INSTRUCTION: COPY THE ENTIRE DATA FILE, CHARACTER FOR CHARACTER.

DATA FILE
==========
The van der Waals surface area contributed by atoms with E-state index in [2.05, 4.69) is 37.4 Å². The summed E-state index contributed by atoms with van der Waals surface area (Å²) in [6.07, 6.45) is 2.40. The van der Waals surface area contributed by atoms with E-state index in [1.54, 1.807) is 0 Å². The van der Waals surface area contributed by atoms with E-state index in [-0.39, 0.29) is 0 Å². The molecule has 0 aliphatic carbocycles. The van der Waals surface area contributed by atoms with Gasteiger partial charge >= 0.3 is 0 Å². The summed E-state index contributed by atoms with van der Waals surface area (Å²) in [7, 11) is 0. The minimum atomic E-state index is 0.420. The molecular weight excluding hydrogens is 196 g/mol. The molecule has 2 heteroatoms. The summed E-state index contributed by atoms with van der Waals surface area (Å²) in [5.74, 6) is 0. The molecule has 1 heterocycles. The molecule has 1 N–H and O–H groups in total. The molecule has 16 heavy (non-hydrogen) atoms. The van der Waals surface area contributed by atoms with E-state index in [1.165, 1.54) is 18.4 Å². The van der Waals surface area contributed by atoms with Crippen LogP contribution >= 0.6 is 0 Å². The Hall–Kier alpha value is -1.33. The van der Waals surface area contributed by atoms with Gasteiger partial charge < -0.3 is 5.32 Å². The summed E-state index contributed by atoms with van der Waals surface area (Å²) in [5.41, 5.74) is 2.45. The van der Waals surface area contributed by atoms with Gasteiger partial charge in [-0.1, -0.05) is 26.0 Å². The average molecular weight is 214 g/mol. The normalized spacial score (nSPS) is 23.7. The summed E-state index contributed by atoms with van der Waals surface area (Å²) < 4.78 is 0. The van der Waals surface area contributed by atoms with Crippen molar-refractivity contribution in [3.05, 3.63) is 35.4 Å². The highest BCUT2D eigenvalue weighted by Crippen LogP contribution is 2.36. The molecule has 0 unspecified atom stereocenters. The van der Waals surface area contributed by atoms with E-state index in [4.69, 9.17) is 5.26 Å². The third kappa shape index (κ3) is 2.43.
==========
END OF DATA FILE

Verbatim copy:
The van der Waals surface area contributed by atoms with E-state index in [2.05, 4.69) is 37.4 Å². The summed E-state index contributed by atoms with van der Waals surface area (Å²) in [6.07, 6.45) is 2.40. The van der Waals surface area contributed by atoms with E-state index in [1.54, 1.807) is 0 Å². The van der Waals surface area contributed by atoms with E-state index in [-0.39, 0.29) is 0 Å². The molecule has 0 aliphatic carbocycles. The van der Waals surface area contributed by atoms with Gasteiger partial charge >= 0.3 is 0 Å². The summed E-state index contributed by atoms with van der Waals surface area (Å²) in [7, 11) is 0. The minimum atomic E-state index is 0.420. The molecular weight excluding hydrogens is 196 g/mol. The molecule has 2 heteroatoms. The summed E-state index contributed by atoms with van der Waals surface area (Å²) in [5.74, 6) is 0. The molecule has 1 heterocycles. The molecule has 1 N–H and O–H groups in total. The molecule has 16 heavy (non-hydrogen) atoms. The van der Waals surface area contributed by atoms with E-state index in [1.165, 1.54) is 18.4 Å². The van der Waals surface area contributed by atoms with Crippen LogP contribution >= 0.6 is 0 Å². The Hall–Kier alpha value is -1.33. The van der Waals surface area contributed by atoms with Gasteiger partial charge < -0.3 is 5.32 Å². The summed E-state index contributed by atoms with van der Waals surface area (Å²) in [5.41, 5.74) is 2.45. The van der Waals surface area contributed by atoms with Gasteiger partial charge in [-0.1, -0.05) is 26.0 Å². The average molecular weight is 214 g/mol. The normalized spacial score (nSPS) is 23.7. The summed E-state index contributed by atoms with van der Waals surface area (Å²) < 4.78 is 0. The van der Waals surface area contributed by atoms with Crippen molar-refractivity contribution in [3.05, 3.63) is 35.4 Å². The highest BCUT2D eigenvalue weighted by Crippen LogP contribution is 2.36. The molecule has 0 unspecified atom stereocenters. The van der Waals surface area contributed by atoms with E-state index in [4.69, 9.17) is 5.26 Å². The third kappa shape index (κ3) is 2.43.